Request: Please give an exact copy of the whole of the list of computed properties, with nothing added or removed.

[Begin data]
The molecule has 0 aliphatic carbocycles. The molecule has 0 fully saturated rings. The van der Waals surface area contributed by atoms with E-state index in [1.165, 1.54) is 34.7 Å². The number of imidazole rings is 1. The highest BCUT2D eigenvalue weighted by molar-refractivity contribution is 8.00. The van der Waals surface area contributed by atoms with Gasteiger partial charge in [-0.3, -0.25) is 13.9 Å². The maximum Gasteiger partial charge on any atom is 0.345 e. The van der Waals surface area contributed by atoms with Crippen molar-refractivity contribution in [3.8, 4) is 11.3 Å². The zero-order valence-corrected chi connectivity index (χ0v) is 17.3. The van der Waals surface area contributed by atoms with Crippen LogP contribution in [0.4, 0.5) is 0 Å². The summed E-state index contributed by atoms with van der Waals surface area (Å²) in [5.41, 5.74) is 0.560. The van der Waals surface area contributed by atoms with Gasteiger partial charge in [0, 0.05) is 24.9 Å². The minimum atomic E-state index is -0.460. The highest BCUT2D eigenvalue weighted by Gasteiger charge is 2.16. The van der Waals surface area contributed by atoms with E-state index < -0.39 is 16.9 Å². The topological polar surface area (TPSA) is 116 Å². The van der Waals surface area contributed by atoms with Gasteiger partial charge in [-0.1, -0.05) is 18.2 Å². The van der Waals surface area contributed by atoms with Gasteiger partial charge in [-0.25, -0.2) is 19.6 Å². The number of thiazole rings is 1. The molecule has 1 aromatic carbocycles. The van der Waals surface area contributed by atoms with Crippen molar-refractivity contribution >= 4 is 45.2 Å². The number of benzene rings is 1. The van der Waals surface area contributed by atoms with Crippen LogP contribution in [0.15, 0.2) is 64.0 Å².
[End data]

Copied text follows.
The molecule has 0 aliphatic carbocycles. The molecule has 0 fully saturated rings. The van der Waals surface area contributed by atoms with E-state index in [1.165, 1.54) is 34.7 Å². The number of imidazole rings is 1. The highest BCUT2D eigenvalue weighted by molar-refractivity contribution is 8.00. The van der Waals surface area contributed by atoms with Gasteiger partial charge in [-0.3, -0.25) is 13.9 Å². The maximum Gasteiger partial charge on any atom is 0.345 e. The van der Waals surface area contributed by atoms with Crippen molar-refractivity contribution in [3.8, 4) is 11.3 Å². The zero-order valence-corrected chi connectivity index (χ0v) is 17.3. The van der Waals surface area contributed by atoms with Crippen LogP contribution in [0.4, 0.5) is 0 Å². The summed E-state index contributed by atoms with van der Waals surface area (Å²) in [5.41, 5.74) is 0.560. The van der Waals surface area contributed by atoms with Gasteiger partial charge in [0, 0.05) is 24.9 Å². The minimum atomic E-state index is -0.460. The highest BCUT2D eigenvalue weighted by Gasteiger charge is 2.16. The van der Waals surface area contributed by atoms with E-state index < -0.39 is 16.9 Å². The topological polar surface area (TPSA) is 116 Å². The van der Waals surface area contributed by atoms with Gasteiger partial charge in [-0.1, -0.05) is 18.2 Å². The van der Waals surface area contributed by atoms with Gasteiger partial charge in [-0.25, -0.2) is 19.6 Å². The number of thiazole rings is 1. The molecule has 1 aromatic carbocycles. The van der Waals surface area contributed by atoms with Crippen molar-refractivity contribution >= 4 is 45.2 Å². The number of benzene rings is 1. The van der Waals surface area contributed by atoms with Crippen LogP contribution in [0.15, 0.2) is 64.0 Å².